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In the present paper we look on languages for special purposes through the prism of their horizontal and vertical structure. First, we analyse the features of Lothar Hoffmann?s structuring model of LSPs. In the next step we focus on the structuring models of the legal language. Against the backdrop of our analysis, it is stated, the models referred to have a too general bent so that the complexity of a LSP can come across through them. Finally, we propose a more sophisticated model for structuring LSPs and we discuss it on the example of the language of the criminal law. This model is additionally replenished with a profound approach.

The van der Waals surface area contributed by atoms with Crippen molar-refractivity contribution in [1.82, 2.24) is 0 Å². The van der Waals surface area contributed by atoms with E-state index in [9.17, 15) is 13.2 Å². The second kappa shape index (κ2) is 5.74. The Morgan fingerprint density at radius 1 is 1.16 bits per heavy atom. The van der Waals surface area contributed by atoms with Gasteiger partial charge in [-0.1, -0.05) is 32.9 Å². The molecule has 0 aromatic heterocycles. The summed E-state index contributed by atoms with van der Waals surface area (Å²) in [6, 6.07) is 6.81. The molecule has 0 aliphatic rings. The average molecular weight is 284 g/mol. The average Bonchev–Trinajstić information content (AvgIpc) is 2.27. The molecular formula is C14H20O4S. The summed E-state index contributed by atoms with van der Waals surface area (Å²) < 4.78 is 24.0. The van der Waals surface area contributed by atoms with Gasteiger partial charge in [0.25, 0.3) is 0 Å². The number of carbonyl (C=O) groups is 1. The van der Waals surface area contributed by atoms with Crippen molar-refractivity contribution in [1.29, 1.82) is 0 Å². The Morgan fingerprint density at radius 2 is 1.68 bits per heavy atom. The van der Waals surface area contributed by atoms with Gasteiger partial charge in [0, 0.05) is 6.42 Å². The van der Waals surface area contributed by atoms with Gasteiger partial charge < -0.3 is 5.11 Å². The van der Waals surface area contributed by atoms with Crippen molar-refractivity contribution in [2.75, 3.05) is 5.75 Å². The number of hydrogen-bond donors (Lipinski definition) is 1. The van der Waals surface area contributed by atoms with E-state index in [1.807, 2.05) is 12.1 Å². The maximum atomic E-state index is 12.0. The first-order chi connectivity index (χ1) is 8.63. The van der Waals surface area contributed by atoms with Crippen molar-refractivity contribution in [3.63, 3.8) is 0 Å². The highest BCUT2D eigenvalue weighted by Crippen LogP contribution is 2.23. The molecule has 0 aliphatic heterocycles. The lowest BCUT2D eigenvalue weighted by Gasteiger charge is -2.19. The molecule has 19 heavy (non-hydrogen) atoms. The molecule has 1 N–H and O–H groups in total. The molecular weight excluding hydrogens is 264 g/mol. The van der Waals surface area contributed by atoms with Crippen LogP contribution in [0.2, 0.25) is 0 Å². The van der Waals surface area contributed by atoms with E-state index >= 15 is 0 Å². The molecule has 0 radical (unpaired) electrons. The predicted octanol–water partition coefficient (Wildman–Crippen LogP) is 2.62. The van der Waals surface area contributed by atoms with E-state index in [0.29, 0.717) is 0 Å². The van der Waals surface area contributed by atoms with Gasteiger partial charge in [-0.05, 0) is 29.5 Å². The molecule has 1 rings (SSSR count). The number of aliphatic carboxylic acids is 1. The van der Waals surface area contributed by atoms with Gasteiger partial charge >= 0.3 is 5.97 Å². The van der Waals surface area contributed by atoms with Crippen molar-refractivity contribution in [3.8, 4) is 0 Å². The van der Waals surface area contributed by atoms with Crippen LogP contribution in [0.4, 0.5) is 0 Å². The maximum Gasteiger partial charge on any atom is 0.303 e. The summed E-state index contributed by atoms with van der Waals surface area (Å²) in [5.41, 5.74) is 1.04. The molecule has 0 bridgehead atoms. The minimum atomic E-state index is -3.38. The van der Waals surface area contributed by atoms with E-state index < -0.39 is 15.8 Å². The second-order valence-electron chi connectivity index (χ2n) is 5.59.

This paper is a contribution to the LSP research and the core of the proposed LSP structuring model can serve as a point of reference to depict the complexity of other LSPs. Additionally, this paper can be seen both as a starting point to a detailed description of all text types in the criminal law, and as an incentive to describe text types of other law branches, in order to determine, first, the complexity of the legal language as a whole, and second, having compared the results, the distance between the particular legal languages